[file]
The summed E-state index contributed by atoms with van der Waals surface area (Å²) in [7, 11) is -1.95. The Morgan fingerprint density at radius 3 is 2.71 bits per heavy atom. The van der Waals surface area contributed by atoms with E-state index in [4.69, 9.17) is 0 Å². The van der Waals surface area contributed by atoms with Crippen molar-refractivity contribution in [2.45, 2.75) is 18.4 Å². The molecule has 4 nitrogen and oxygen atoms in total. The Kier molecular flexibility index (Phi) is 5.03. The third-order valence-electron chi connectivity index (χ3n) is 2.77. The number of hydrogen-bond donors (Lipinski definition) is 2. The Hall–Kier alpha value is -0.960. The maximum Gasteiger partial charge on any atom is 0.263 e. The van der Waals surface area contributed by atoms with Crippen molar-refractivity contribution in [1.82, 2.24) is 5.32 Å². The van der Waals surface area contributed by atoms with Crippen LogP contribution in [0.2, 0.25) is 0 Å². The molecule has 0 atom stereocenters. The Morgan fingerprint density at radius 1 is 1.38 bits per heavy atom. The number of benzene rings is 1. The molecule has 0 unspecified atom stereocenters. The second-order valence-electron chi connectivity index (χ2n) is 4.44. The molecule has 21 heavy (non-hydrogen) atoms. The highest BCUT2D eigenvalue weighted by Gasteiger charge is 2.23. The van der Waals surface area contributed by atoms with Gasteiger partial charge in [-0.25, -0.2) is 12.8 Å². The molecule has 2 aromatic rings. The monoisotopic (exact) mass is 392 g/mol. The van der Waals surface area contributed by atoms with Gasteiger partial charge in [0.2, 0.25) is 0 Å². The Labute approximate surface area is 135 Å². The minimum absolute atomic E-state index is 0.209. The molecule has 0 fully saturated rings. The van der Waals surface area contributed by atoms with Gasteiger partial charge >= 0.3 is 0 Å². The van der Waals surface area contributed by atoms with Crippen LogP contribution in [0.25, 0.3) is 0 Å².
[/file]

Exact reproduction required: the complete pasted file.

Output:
The summed E-state index contributed by atoms with van der Waals surface area (Å²) in [7, 11) is -1.95. The Morgan fingerprint density at radius 3 is 2.71 bits per heavy atom. The van der Waals surface area contributed by atoms with E-state index in [4.69, 9.17) is 0 Å². The van der Waals surface area contributed by atoms with Crippen molar-refractivity contribution in [2.45, 2.75) is 18.4 Å². The molecule has 4 nitrogen and oxygen atoms in total. The Kier molecular flexibility index (Phi) is 5.03. The third-order valence-electron chi connectivity index (χ3n) is 2.77. The number of hydrogen-bond donors (Lipinski definition) is 2. The Hall–Kier alpha value is -0.960. The maximum Gasteiger partial charge on any atom is 0.263 e. The van der Waals surface area contributed by atoms with Crippen molar-refractivity contribution in [1.82, 2.24) is 5.32 Å². The van der Waals surface area contributed by atoms with Crippen LogP contribution in [0.2, 0.25) is 0 Å². The molecule has 0 atom stereocenters. The Morgan fingerprint density at radius 1 is 1.38 bits per heavy atom. The number of benzene rings is 1. The molecule has 0 unspecified atom stereocenters. The second-order valence-electron chi connectivity index (χ2n) is 4.44. The molecule has 21 heavy (non-hydrogen) atoms. The highest BCUT2D eigenvalue weighted by Gasteiger charge is 2.23. The van der Waals surface area contributed by atoms with Gasteiger partial charge in [-0.25, -0.2) is 12.8 Å². The molecule has 2 aromatic rings. The monoisotopic (exact) mass is 392 g/mol. The van der Waals surface area contributed by atoms with Gasteiger partial charge in [0.2, 0.25) is 0 Å². The Labute approximate surface area is 135 Å². The minimum absolute atomic E-state index is 0.209. The molecule has 0 fully saturated rings. The van der Waals surface area contributed by atoms with Gasteiger partial charge >= 0.3 is 0 Å². The van der Waals surface area contributed by atoms with Crippen LogP contribution in [0.25, 0.3) is 0 Å².